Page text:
Climate change through the lens of impact investing

Author: Carol Elliott


Climate change presents daunting challenges along myriad fronts, including environmental effects, government policies, human services — and business investment. In just the next two decades, an estimated investment of $53 trillion will be required to limit the rise in global temperature to less than 2 degrees Celsius, according to the International Energy Agency. Even at that level, the agency puts the odds at just 50 percent.

Given the size and complexity of the challenges, and the disastrous consequences of failure, it’s clear that new models of capital allocation and investment vehicles will not only be needed, but vital to providing new opportunities for innovation on a global scale.

The Notre Dame Climate Investing Conference, led by the Mendoza College of Business, will bring together researchers, business leaders, investors and environmentalists to explore the changing role and potential impact of investing in regard to climate change. The conference, “Climate Investing: Transition to a Low-Carbon World,” will take place Sept. 29-30 in McKenna Hall on the University of Notre Dame campus.

“This conference is occurring at a most opportune moment,” said Leo Burke, the director of the Global Commons Initiative at Mendoza College of Business, who is leading the conference. “In June, the Vatican published Pope Francis’ encyclical Laudato Si’, which speaks to the moral issues involved. In December, the nations of the world will gather in Paris to address the issue of binding agreements on carbon emissions. We’re at the very beginning of a major shift in the global energy system. This has significant implications for every sector of society — including business.”

The event is open to the public. Attendees can register through the conference website at The initial deadline for registration is Aug. 31 (Monday).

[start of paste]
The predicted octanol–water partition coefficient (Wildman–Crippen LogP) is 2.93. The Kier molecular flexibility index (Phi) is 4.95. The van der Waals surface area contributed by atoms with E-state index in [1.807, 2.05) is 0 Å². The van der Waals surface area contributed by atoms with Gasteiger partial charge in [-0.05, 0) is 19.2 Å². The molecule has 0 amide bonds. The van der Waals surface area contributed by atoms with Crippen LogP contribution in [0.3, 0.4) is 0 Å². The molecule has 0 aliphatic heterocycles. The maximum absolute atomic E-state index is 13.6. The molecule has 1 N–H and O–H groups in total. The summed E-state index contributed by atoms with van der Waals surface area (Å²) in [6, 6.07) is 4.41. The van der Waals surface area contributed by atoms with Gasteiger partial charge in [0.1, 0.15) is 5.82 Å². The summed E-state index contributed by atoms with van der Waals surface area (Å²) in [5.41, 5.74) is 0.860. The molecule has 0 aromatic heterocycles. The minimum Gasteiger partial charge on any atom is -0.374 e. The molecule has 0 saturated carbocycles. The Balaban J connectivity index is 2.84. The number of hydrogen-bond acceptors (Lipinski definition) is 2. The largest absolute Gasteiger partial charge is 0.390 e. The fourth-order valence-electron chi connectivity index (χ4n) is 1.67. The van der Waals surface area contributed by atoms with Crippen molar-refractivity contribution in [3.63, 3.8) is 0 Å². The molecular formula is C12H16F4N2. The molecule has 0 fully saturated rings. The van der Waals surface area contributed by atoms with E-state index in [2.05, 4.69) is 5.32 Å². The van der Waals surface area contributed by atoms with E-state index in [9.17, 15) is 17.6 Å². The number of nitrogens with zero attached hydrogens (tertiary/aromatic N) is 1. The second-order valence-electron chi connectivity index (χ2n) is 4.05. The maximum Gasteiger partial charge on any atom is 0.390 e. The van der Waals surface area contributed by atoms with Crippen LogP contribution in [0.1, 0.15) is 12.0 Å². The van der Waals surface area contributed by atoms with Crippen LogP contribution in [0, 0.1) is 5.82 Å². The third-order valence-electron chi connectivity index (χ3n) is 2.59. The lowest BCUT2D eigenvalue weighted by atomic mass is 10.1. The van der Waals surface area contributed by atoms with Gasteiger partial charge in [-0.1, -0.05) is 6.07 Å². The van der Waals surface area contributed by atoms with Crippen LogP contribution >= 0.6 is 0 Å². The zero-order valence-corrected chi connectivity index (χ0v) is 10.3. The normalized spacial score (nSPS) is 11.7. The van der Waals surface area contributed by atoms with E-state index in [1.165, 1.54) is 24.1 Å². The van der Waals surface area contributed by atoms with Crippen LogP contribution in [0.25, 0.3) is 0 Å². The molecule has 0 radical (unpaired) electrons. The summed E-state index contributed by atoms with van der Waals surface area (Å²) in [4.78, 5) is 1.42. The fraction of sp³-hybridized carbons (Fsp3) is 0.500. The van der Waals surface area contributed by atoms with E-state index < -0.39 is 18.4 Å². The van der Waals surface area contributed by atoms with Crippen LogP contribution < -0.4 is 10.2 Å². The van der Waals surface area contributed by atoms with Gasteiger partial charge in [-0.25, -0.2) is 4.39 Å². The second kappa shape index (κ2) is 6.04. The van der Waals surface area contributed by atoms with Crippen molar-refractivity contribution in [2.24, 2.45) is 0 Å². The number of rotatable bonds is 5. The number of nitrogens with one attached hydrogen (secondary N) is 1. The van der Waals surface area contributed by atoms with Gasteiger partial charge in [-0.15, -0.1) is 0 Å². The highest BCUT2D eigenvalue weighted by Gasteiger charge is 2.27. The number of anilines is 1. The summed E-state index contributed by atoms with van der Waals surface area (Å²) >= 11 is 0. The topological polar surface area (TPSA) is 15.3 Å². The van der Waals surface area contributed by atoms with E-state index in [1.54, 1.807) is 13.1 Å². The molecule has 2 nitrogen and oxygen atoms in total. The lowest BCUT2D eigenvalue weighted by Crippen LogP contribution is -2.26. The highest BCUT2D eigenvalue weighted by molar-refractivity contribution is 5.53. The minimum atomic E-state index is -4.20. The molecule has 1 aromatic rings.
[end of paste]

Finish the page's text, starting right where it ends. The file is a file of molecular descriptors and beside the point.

Through keynote speakers, panels of experts and small group discussions, the conference aims to develop a comprehensive understanding of the relevant issues surrounding climate change, determine actions that both institutional and individual investors can take, and identify new investing opportunities that will positively impact the climate.

Speakers and panelists represent a range of energy, investment, nonprofit and academic organizations, including Mark Campanale, founder and executive director of the Carbon Tracker Initiative; John Fullerton, founder and president of the Capital Institute; William Hederman, deputy director for Systems Integration and senior adviser to the U.S. Department of Energy Secretary; and Carolyn Woo, president and CEO of Catholic Relief Services.

“The issue of climate change is very complex and no single point of view is sufficient for generating solutions, so it is important to bring multiple perspectives into the room,” said Burke. “As we listen carefully to each other, I have no doubt that a more coherent mutual understanding will emerge. And such an understanding will be very helpful for guiding investment decisions.”

“As the world’s awareness of the need to adapt to climate change grows, innovative investors are poised to translate the emerging risks of climate change into entrepreneurial opportunities that save lives and improve livelihoods,” said Joyce Coffee, managing director of Notre Dame’s Global Adaptation Index (ND-GAIN), which is part of the Climate Change Adaptation Program of the University of Notre Dame’s Environmental Change initiative (ND-ECI). The ND-GAIN Country Index follows a data-driven approach to show which countries are best prepared to deal with global changes brought about by overcrowding, resource constraints and climate disruption.

In addition to ND-GAIN, Climate Investing Conference co-sponsors include the Center for Social Concerns, the Notre Dame College of Science minor in sustainability, QCoefficient, Accenture and NORDAM.

“We cannot escape the fact that climate change is shaping our way of life even now,” said Roger D. Huang, Martin J. Gillen Dean of the Mendoza College of Business. “But it’s critical that we not merely accept a view of the future predicated on annihilation as the likely outcome. Instead, we need to bring our best minds together to envision the opportunities offered through impact investing — benefiting the environment while earning investors equitable returns — which is what this conference accomplishes.”

Contact: Carol Elliott, Mendoza College of Business, 574-631-2627,

Originally published by Carol Elliott at on August 12, 2015.